Residents are concerned about the condition of Ruakokoputuna Rd. PHOTOS/SUE TEODORO
‘A fatality waiting to happen’
Risky road’s future not sealed
Potholes, rutted surfaces, precipitous drops to the river below, hairpin bends, broken fences and piles of loose gravel. This was not a rarely used unmarked private road – Ruakokoputuna Rd, off White Rock Rd, was a 15-minute drive from Martinborough.
Melissa da Souza-Correa was one of about 50 households using the road regularly. She and others were worried South Wairarapa District Council was backtracking on a promise to seal the risky route.
She said the council had agreed to a three-year programme to seal the road but had seemingly reneged on that promise.
Da Souza-Correa said the road was an accident hotspot and needed to be adequately sealed.
“The maintenance of the road used to keep up with the use of the road, but the last 10 years has seen a big increase in population and an equally large increase in tourists,” she said.
“It’s not a safe road, particularly for people that are not used to driving gravel roads.
“We’ve been complaining to the council about it for at least 10 years. The council has known about our concerns. Why have they sealed other roads and not this road? We watched while other roads in the area that got far less traffic than this road, got sealed,” she said.
The number of nearby residents had increased from about six households to more than 50 in the past 20 years.
While the speed limit was 100km an hour, she said about half that speed was safe for the conditions.
Drivers regularly lost control and ended up down the bank towards the river, 40 metres below.
“You drive into the middle of the road to avoid the potholes, but then you’re driving into oncoming traffic.
In summer, users swelled by thousands as tourists poured in to walk the popular Patuna Chasm and stay at glamping spots. Wineries and traditional dairy farming and forestry added to the activity.
“It’s not safe for all those tourists or the workers who come to work at the vineyard. Then there’s all the forestry. The road is no longer fit for purpose,” she said.
Alan Wilkinson owned Patuna Farm with his wife.
“In relation to the chasm walk and people coming down the road there is a safety factor,” he said.
“A good proportion do not have experience driving on gravel roads. It’s easy to say you should go slower, but they brake on the corners and do all the things you shouldn’t do on gravel roads.
“It’s just a matter of time before someone gets seriously injured.”
Dave Shepherd, who had managed nearby Ruakokoputuna Vineyard for eight years, said the road should be sealed and widened.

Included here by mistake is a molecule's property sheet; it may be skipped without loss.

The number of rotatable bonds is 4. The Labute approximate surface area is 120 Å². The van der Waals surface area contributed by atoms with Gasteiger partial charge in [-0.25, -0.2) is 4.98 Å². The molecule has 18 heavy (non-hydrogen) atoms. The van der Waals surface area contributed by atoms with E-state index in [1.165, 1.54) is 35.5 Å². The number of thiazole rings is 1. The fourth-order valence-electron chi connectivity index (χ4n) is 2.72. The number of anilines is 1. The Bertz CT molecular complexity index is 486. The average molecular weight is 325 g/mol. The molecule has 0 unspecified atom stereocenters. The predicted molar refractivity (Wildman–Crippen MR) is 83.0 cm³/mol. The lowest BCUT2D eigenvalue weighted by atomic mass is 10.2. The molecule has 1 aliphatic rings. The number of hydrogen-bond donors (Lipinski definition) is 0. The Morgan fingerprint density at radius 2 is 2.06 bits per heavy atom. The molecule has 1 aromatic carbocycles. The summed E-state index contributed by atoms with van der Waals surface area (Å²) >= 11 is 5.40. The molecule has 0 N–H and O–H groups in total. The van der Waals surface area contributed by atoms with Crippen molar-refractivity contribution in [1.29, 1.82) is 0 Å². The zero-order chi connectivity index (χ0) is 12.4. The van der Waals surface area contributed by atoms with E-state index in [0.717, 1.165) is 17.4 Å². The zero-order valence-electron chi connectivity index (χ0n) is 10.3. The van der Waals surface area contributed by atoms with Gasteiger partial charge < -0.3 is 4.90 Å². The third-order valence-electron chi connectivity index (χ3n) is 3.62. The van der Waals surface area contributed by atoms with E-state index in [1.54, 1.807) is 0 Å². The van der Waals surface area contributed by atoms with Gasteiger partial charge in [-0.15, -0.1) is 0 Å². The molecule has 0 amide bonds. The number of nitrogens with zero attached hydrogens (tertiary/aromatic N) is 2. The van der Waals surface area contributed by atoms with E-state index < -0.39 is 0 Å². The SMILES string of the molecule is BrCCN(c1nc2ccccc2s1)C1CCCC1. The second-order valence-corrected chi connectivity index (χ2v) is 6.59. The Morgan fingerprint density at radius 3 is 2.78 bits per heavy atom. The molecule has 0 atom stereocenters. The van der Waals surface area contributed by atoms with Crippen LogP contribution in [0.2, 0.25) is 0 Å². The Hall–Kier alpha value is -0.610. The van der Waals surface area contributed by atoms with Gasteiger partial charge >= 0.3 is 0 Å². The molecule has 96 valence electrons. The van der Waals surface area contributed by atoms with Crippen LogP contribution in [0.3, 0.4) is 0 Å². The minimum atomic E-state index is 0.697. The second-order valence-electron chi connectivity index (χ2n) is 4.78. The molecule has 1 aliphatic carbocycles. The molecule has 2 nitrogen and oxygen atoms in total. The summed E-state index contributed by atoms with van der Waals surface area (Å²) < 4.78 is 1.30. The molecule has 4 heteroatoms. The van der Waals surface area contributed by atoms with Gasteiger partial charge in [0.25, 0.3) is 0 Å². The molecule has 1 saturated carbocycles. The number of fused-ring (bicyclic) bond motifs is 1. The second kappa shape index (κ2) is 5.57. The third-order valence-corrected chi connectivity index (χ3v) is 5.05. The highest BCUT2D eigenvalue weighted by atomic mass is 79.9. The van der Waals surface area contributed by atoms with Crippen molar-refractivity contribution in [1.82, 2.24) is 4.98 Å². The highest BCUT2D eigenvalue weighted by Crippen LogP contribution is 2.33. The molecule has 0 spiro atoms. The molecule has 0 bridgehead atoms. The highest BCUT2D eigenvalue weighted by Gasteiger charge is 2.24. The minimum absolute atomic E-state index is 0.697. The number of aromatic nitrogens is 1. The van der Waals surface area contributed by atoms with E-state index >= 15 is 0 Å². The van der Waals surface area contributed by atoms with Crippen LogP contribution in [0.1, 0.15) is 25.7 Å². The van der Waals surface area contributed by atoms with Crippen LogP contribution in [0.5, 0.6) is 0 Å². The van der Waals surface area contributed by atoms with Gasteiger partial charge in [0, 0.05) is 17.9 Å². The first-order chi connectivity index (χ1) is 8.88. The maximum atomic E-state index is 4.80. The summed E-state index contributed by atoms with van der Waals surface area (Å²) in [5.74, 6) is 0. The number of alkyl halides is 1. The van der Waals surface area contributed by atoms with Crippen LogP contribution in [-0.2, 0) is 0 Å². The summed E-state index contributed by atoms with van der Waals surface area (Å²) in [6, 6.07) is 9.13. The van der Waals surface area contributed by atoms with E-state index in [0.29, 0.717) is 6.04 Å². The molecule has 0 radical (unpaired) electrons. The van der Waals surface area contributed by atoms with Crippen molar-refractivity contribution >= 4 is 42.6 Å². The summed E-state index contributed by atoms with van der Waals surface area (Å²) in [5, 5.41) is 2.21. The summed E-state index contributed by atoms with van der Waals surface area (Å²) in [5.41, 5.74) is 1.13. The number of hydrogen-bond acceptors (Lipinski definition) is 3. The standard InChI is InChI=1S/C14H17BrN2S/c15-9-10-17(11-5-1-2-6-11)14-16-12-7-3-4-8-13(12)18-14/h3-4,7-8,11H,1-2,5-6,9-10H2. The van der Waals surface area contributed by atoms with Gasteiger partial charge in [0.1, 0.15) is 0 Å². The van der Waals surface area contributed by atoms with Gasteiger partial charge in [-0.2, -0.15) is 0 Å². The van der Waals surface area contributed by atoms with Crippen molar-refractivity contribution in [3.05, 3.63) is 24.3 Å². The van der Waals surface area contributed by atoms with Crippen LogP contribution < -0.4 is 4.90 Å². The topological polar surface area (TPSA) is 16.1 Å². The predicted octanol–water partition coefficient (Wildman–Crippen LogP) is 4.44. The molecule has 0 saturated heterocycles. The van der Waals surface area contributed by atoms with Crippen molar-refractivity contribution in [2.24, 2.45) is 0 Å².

“It’s an accident or fatality waiting to happen.”
Kim Lace had owned Ace Panel and Paint in Martinborough for more than 30 years. The collision and repair shop had plenty of experience with crashed cars on the road.
“It’s a very narrow windy road and it’s always been well known for not being very well kept,” he said.
Lace estimated his company would deal with about six crashes a year on the road.
“Normally, it’s cars upside down or in the ditch. Some people are helicoptered out.’’
He said traffic on the road had increased with more visitors coming to the area.
“Some of those Wellington people don’t know how to drive on a gravel road. They get totally out of control. Two cars come towards each other, they get too close and they both get on the brakes. Once you get on the brakes, you’ve got no steering whatsoever and you’ll just skip straight ahead. If they’re pointing towards the bank, they’ll go straight over the bank,” he said.
Council chief executive Harry Wilson said the council wanted feedback on the issue as par of its LTP process.
“Council currently budgets to seal 1km of unsealed rural roads each year. This previously cost $126,000, but roading cost increases mean that the budget would need to increase to $400,000 to continue to seal 1km of road.
“In order to minimise the rates increase, we propose to remove funding for rural road seal extensions from the LTP. Only sealing of road sections that pose health and safety concerns would continue to occur in the meantime. This would mean the current sealing of Ruakokopatuna Road would not continue once current fund allocations are exhausted,” he said.
“The reseal of this particular road is entirely dependent on council’s decision after considering submissions to the LTP.”
Wilson said council staff inspected the road on April 20.
He said the council relied on ground moisture to bond graded gravel with the road’s subsurface, but the ground had been too dry.
“Cutting deeper to remove potholes while the road is dry does more damage to the road,” he said.
“To do this job to a high standard, rain is required to moisten the soil and create a long-wearing surface that can last until the next scheduled maintenance.”
The council asked people to be patient, drive to the conditions and report dangerous areas. Unsealed roads would be repaired once conditions were favourable.
The LTP can be accessed at swdc.govt.nz/ltp-consultation-2021-2031/. Submissions close tomorrow.